Furthermore, these plays present oppression of the endogenous culture in the form of colonial mimicry. Colonial Mimicry is defined as the desire for a reformed, recognizable “Other”, as a subject of a difference that is almost the same, but not quite (Cheng, Annie-Anlin, 1997). This means that the dominant group is mimicked by the oppressed group: “The colonized subject must be disguised, mimed, as almost the same, but not quite. His/her incomplete imitation in turn serves as a sign…of the failure of authenticity (Cheng, Annie-Anlin, 1997).”  Thus, the colonized will always be viewed as the “Other” because his/her “reformation” can never be complete; i.e., he/she will always hold some of his/her own cultural views dear to heart despite assimilation into the dominant culture. Colonial mimicry thus is a result of oppression of the colonized. The colonized mimics the dominant exogenous culture, willingly or unwillingly, to ensure his/her safety. In “Death and the King’s Horseman”, colonial mimicry is evident when the African servants are seen dressed in English clothes; e.g., in Act 3, Amusa is seen wearing knickers like English do. As Amusa and Joseph become subservient to the colonizers, they embody the traits of docility and intellectual confusion (Olakunle, George, 1999). This is obvious as we contrast Iyaloja’s and Elesin’s eloquent speeches with those of Amusa and Joseph. Speeches of Amusa and Joseph do not contain any beautiful metaphors and are not eloquent at all. Amusa, the sergeant, speaks least eloquently: “Amusa (commencing his retreat): We dey..we no warn you (pg.39).” The author seems to be pointing to the fact that the further a native gets from his culture, more docile he/she becomes. However, Olunde does not become docile by distancing himself from his culture. This is because he never really leaves his culture like Amusa and Joseph did. Unlike Amusa and Joseph, he intends to participate in Yaruban rituals. Moreover, Olunde doesn’t blindly mimic Westerners but rather tries to understand them in order to be one of them. Olunde, Joseph, and Amusa are hybrids (Olakunle, George, 1999). They have integrated Western ways into their life, but they still respect Yaruban rituals. Amusa is horrified when he sees the Picklings wearing egungun because he takes the value of the mask at the metaphysical level. In contrast, Olunde is not at all shocked to see Jane wearing the mask at the ball. This difference is due to Olunde’s Western education. His education allows him to understand that Jane would never wear the mask like natives do (Olakunle, George, 1999). Like Amusa and Joseph, Olunde is a hybrid because despite his Western education he still plans to follow the Yaruban traditions and rituals: “Olunde:…I would like to touch his body while it is still warm (pg. 56).”  Hybridity leads to disintegration of the self:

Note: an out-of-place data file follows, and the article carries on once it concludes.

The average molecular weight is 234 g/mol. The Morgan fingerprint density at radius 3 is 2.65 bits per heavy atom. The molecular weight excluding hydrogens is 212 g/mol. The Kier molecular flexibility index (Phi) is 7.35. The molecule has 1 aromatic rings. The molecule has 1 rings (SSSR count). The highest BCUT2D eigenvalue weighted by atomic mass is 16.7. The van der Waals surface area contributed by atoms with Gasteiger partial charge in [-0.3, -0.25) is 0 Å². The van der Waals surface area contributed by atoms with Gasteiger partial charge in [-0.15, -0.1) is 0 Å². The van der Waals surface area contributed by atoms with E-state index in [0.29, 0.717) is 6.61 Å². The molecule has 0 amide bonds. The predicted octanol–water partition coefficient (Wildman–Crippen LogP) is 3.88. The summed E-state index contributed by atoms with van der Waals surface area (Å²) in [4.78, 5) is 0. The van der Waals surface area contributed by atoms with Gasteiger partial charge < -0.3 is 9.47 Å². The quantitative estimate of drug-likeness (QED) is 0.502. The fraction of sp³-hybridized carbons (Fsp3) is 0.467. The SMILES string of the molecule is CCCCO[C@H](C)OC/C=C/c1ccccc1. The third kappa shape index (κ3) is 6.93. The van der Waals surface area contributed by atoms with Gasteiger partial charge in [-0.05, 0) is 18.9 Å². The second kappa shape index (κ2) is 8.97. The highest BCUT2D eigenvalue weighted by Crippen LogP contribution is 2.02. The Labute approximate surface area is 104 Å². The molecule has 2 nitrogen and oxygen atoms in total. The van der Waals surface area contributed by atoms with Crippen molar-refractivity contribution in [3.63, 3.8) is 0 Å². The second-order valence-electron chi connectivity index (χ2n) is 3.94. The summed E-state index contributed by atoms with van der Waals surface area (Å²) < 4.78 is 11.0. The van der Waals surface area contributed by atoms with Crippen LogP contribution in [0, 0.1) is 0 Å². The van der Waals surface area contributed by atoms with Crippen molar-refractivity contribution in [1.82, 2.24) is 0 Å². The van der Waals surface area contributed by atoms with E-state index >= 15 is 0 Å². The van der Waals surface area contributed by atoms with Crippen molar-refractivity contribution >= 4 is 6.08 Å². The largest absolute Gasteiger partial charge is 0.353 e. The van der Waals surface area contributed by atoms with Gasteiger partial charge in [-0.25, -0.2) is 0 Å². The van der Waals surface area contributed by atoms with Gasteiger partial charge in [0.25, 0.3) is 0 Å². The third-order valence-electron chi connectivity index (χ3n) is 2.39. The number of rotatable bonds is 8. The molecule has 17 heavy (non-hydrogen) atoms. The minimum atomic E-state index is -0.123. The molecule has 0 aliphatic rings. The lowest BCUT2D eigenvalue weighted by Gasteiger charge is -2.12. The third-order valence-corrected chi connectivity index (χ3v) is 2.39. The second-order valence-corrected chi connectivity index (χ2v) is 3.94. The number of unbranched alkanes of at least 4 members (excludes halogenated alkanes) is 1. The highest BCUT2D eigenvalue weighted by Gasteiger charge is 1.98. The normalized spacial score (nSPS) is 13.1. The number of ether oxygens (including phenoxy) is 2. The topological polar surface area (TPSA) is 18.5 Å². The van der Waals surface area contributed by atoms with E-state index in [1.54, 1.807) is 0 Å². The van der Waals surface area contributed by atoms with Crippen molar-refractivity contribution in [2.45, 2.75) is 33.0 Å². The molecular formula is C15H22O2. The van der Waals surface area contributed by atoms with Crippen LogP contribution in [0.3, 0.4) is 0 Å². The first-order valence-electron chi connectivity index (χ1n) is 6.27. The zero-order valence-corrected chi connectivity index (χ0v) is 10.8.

“By hybridity, I do not mean a condition where two discrete entities coexist or intersect in the same agent while at the same time retaining their distinct shapes and self-efficiency…I mean a situation where the two entities or identities are incommensurable and can therefore be entangled in the same subject…such hybridity functions ultimately as a result of deformation. (Olakunle, George, 1999)”